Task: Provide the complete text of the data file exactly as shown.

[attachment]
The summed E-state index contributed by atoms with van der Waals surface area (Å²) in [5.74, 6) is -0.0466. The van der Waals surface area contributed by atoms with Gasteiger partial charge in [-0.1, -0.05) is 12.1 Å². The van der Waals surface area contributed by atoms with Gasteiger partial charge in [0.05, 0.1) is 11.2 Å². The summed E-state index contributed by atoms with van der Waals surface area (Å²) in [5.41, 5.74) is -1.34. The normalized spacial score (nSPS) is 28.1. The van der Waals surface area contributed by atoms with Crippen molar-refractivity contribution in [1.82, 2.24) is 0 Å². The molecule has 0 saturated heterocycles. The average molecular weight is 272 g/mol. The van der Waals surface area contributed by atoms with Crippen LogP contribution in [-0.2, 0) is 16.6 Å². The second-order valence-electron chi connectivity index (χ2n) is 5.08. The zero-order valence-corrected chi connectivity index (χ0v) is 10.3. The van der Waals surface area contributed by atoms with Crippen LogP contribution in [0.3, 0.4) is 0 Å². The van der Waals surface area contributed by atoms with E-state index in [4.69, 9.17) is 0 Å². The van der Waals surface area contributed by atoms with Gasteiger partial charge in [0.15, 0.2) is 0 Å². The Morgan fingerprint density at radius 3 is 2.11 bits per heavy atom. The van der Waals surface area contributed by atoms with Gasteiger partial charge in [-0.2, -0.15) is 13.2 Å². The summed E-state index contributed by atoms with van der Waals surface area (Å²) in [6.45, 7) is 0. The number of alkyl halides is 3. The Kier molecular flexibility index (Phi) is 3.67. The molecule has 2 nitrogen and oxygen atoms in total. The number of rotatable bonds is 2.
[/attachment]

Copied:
The summed E-state index contributed by atoms with van der Waals surface area (Å²) in [5.74, 6) is -0.0466. The van der Waals surface area contributed by atoms with Gasteiger partial charge in [-0.1, -0.05) is 12.1 Å². The van der Waals surface area contributed by atoms with Gasteiger partial charge in [0.05, 0.1) is 11.2 Å². The summed E-state index contributed by atoms with van der Waals surface area (Å²) in [5.41, 5.74) is -1.34. The normalized spacial score (nSPS) is 28.1. The van der Waals surface area contributed by atoms with Crippen molar-refractivity contribution in [1.82, 2.24) is 0 Å². The molecule has 0 saturated heterocycles. The average molecular weight is 272 g/mol. The van der Waals surface area contributed by atoms with Crippen LogP contribution in [-0.2, 0) is 16.6 Å². The second-order valence-electron chi connectivity index (χ2n) is 5.08. The zero-order valence-corrected chi connectivity index (χ0v) is 10.3. The van der Waals surface area contributed by atoms with Crippen LogP contribution in [0.3, 0.4) is 0 Å². The van der Waals surface area contributed by atoms with E-state index in [4.69, 9.17) is 0 Å². The van der Waals surface area contributed by atoms with Gasteiger partial charge in [0.15, 0.2) is 0 Å². The Morgan fingerprint density at radius 3 is 2.11 bits per heavy atom. The van der Waals surface area contributed by atoms with Gasteiger partial charge in [-0.2, -0.15) is 13.2 Å². The summed E-state index contributed by atoms with van der Waals surface area (Å²) in [6.45, 7) is 0. The number of alkyl halides is 3. The Kier molecular flexibility index (Phi) is 3.67. The molecule has 2 nitrogen and oxygen atoms in total. The number of rotatable bonds is 2.